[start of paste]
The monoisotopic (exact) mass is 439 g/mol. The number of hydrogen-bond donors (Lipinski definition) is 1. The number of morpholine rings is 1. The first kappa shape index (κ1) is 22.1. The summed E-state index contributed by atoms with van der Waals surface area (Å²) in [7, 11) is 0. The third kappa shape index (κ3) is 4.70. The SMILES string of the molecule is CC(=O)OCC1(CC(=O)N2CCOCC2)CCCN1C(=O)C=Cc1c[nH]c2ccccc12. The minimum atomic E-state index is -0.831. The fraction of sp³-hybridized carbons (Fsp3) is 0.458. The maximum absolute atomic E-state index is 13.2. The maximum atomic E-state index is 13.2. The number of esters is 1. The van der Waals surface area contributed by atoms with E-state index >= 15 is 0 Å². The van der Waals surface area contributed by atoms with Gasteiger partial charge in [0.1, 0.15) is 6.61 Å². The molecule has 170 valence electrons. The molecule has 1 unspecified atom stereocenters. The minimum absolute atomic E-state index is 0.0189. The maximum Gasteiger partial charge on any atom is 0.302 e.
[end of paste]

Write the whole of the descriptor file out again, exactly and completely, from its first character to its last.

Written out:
The monoisotopic (exact) mass is 439 g/mol. The number of hydrogen-bond donors (Lipinski definition) is 1. The number of morpholine rings is 1. The first kappa shape index (κ1) is 22.1. The summed E-state index contributed by atoms with van der Waals surface area (Å²) in [7, 11) is 0. The third kappa shape index (κ3) is 4.70. The SMILES string of the molecule is CC(=O)OCC1(CC(=O)N2CCOCC2)CCCN1C(=O)C=Cc1c[nH]c2ccccc12. The minimum atomic E-state index is -0.831. The fraction of sp³-hybridized carbons (Fsp3) is 0.458. The maximum absolute atomic E-state index is 13.2. The maximum atomic E-state index is 13.2. The number of esters is 1. The van der Waals surface area contributed by atoms with E-state index >= 15 is 0 Å². The van der Waals surface area contributed by atoms with Gasteiger partial charge in [0.1, 0.15) is 6.61 Å². The molecule has 170 valence electrons. The molecule has 1 unspecified atom stereocenters. The minimum absolute atomic E-state index is 0.0189. The maximum Gasteiger partial charge on any atom is 0.302 e.